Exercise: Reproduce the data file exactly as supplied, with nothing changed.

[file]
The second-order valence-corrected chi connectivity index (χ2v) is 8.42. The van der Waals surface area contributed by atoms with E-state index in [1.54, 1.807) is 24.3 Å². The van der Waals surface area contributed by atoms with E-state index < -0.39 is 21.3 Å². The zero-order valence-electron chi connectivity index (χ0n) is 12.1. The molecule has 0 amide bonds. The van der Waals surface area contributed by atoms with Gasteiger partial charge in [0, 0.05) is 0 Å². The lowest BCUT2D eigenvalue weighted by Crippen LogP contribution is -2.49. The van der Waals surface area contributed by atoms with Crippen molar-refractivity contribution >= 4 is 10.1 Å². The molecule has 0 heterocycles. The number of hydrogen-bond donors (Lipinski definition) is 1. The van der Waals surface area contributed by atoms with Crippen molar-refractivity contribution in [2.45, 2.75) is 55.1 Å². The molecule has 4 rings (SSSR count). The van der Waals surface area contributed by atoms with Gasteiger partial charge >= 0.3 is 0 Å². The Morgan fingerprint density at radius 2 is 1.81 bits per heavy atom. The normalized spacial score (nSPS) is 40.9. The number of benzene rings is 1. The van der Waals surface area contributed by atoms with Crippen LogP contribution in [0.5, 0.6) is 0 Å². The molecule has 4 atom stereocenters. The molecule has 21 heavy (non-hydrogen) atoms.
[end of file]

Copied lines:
The second-order valence-corrected chi connectivity index (χ2v) is 8.42. The van der Waals surface area contributed by atoms with E-state index in [1.54, 1.807) is 24.3 Å². The van der Waals surface area contributed by atoms with E-state index < -0.39 is 21.3 Å². The zero-order valence-electron chi connectivity index (χ0n) is 12.1. The molecule has 0 amide bonds. The van der Waals surface area contributed by atoms with Gasteiger partial charge in [0, 0.05) is 0 Å². The lowest BCUT2D eigenvalue weighted by Crippen LogP contribution is -2.49. The van der Waals surface area contributed by atoms with Crippen molar-refractivity contribution >= 4 is 10.1 Å². The molecule has 0 heterocycles. The number of hydrogen-bond donors (Lipinski definition) is 1. The van der Waals surface area contributed by atoms with Crippen molar-refractivity contribution in [2.45, 2.75) is 55.1 Å². The molecule has 4 rings (SSSR count). The van der Waals surface area contributed by atoms with Gasteiger partial charge >= 0.3 is 0 Å². The Morgan fingerprint density at radius 2 is 1.81 bits per heavy atom. The normalized spacial score (nSPS) is 40.9. The number of benzene rings is 1. The van der Waals surface area contributed by atoms with Crippen LogP contribution in [0.5, 0.6) is 0 Å². The molecule has 4 atom stereocenters. The molecule has 21 heavy (non-hydrogen) atoms.